At the Sharpe End

At the Sharpe End

by Hugh Ashton


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When his business card is found in the pocket of a man who has died under the wheels of a train at Shinjuku station in Tokyo, Kenneth Sharpe’s life takes a turn for the worse. The stakes start high, and rise higher, as Sharpe and his friends take on the might of the financial world against the backdrop of the 2008 Wall Street collapse, and the ruin of the global financial markets.

This edition includes an appendix containing sections of the original first draft written in 2007, which described an earthquake rocking Tokyo and causing a nuclear accident. These were replaced in the final published edition by descriptions of the effects of the Lehman Shock. However, with the events of March 11, 2011, the first draft has proved disturbingly prophetic.

Best-selling Sherlock Holmes author Hugh Ashton lived in Japan for over 25 years, working in the technology and financial services sectors. At the Sharpe End was his second published novel, following the acclaimed alternative history Beneath Gray Skies.

Product Details

ISBN-13: 9784990516536
Publisher: j-views
Publication date: 06/13/2010
Pages: 408
Product dimensions: 5.00(w) x 8.00(h) x 0.91(d)

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At the Sharpe End 4.1 out of 5 based on 0 ratings. 13 reviews.
bilja on LibraryThing More than 1 year ago
This book is very pleasant to read and hard to put down.The esthetic has been well taken care of.I particularly enjoyed the kitchen connection, how Sharpe does things or makes up his mind in there. I love the brisk, short narrative style. the dialogues and the thoughts.The thriller is played in a very unusual set, kind of akward things happening, reminds a little bit of the movie Entrapment, with Kathrine Zeta Jones ans Sean Connery. I definitely agree with whom sees a potential for a screen play, although I'd rather make a short TV serial than a movie out of this book. Way to go Mr.Ashton
HollyHarper on LibraryThing More than 1 year ago
Who is more trustworthy-- the mafia, the police, or the international diplomats? Set in modern Tokyo, At the Sharpe End is a convoluted, fast-paced tale of international intrigue, high tech gambling, and violence. Protagonist Sharpe is a self-deprecatory expatriate who is handed a Hello Kitty box that ultimately leads to murder, riches, insanity, and more trouble than anyone bargained for. The nonstop action is sometimes slowed by the wordiness of the characters, but that same wordiness, particularly in the spot-on rendering of Indian-laced English, evoked several appreciative snorts and a couple bouts of laughter. The twists in this plot will keep you guessing, so read sharpe¿ (Get it?)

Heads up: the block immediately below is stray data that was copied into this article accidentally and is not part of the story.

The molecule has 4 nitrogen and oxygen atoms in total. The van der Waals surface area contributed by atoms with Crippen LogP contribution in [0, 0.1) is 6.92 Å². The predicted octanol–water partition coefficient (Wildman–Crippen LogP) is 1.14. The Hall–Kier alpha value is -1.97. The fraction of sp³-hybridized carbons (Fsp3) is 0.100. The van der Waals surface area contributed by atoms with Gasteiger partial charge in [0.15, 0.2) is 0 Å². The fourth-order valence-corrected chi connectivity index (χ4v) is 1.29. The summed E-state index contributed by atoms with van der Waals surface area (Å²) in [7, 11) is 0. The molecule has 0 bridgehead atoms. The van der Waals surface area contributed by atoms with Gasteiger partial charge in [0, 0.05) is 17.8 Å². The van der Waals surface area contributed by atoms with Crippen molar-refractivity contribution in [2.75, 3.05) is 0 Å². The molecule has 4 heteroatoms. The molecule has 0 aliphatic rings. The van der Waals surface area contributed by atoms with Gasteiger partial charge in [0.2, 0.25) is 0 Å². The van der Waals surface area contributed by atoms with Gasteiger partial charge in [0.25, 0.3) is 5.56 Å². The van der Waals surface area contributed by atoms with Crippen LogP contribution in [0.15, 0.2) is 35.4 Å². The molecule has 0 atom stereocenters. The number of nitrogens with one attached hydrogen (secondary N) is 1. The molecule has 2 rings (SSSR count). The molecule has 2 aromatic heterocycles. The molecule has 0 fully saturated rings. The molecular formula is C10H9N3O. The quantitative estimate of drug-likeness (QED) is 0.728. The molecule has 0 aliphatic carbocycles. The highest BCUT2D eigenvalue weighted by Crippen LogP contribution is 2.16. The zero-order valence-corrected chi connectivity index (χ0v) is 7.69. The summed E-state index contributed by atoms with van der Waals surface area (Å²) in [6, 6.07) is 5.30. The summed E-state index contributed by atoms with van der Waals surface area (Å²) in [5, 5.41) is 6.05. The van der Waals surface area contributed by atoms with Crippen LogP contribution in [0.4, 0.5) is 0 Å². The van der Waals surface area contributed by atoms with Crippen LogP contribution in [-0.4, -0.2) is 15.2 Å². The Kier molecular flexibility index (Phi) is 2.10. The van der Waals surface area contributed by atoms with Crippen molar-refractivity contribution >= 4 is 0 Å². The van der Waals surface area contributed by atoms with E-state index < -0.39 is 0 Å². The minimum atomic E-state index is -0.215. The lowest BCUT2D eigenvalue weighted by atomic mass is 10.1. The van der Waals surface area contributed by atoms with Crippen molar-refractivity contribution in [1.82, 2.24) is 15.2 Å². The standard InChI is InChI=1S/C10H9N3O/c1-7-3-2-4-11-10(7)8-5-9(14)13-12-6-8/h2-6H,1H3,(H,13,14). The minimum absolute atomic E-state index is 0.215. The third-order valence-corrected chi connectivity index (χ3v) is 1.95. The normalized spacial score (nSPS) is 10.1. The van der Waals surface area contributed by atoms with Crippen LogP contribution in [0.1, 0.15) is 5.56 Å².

EANause on LibraryThing More than 1 year ago
This book is a fantastic financial thriller. I love how the author mixed suspense, the currency markets and current events. The author found the proper balance to describe technical details without being boring. The characters are well developed and I found myself liking a villain or two as much as the good guys. The good guys are flawed and hypocrites. They end up becoming exactly like the insider traders and cheats the author demonizes in the book. It just made them seem more human and not above making mistakes. The characters are colorful and relatable. Hugh Ashton did a wonderful job bringing the Japanese culture to life. This was a fast read that kept my interest until the end. A great read!
yoyogod on LibraryThing More than 1 year ago
Wow, this was an exciting book. Kenneth Sharpe gets handed a gizmo that can make someone very rich. Unfortunately, the mob and several secret government agencies all want to get their hands on it, and are willing to kill to do so. I could barely put the book down.The only real problem I had was when the writer felt the need to explain fairly everyday terms that any Internet savvy person should be familiar with--like voice over IP and Skype. It was also somewhat jarring to hear the US President referred to as a "psychopathic moron" in a book written in 2010, until several chapters later when Wall Street collapses and you realize that the book is taking place in 2007 and the "psychopathic moron" is George W. Bush not Barrack Obama.All in all, though, it is a very good book.
croknot1 on LibraryThing More than 1 year ago
This novel has it all! Intrigue, suspense,action, violence, romance, and it all fits together nicely. I was very srprised to find that it was not "above me", and I was enthralled with the story line. The characters were so rich, I could see them all! A lot of the good guys were bad, and the bad guys were good. I was glad it is a work of fiction. Well done and kudos!
Krista23 on LibraryThing More than 1 year ago
I thought this book was going to be over my head. In reading the synopsis you see such words as "freelance technology consultant" "2008 wall street collapse" and "global financial markets". I was intrigued by this book because it takes place in Modern day Japan, in the point of view of a foreigner. And that is also the reason that I enjoyed and would recommend this books to others. I found the main character Sharpe a little sarcastic and affable. He is thrown into a mess of a situation involving murder, the mob, and endangers the lives of his girlfriend and friends while rolling with the punches of the situation he's gotten envolved with. A stranger has approached him at a coffee shop, hiring him to write an article on some technology he's been working on. He then hands him a hello kitty box with unknown content and is found dead in mere hours. Leaving Sharpe the last one to see him alive. Come to find out not only are Americans, Britans, North Koreans and the Japanese looking into this technology and now Sharpe is the last one to question. What I found completely encouraging about this novel was as a reader, asking myself questions like "why doesn't he just give up the computer card instead of risking his loved ones" my answers were immediatly answered within seconds. I found that the language used was smooth, detailed and not overwhelming at all. The characters (even the bad guys) were all very well developed and entertaining. I am very happy that this book found its way onto my shelves and encourage others to pick this one up. It's intriguing, intuitive, educational and entertaining.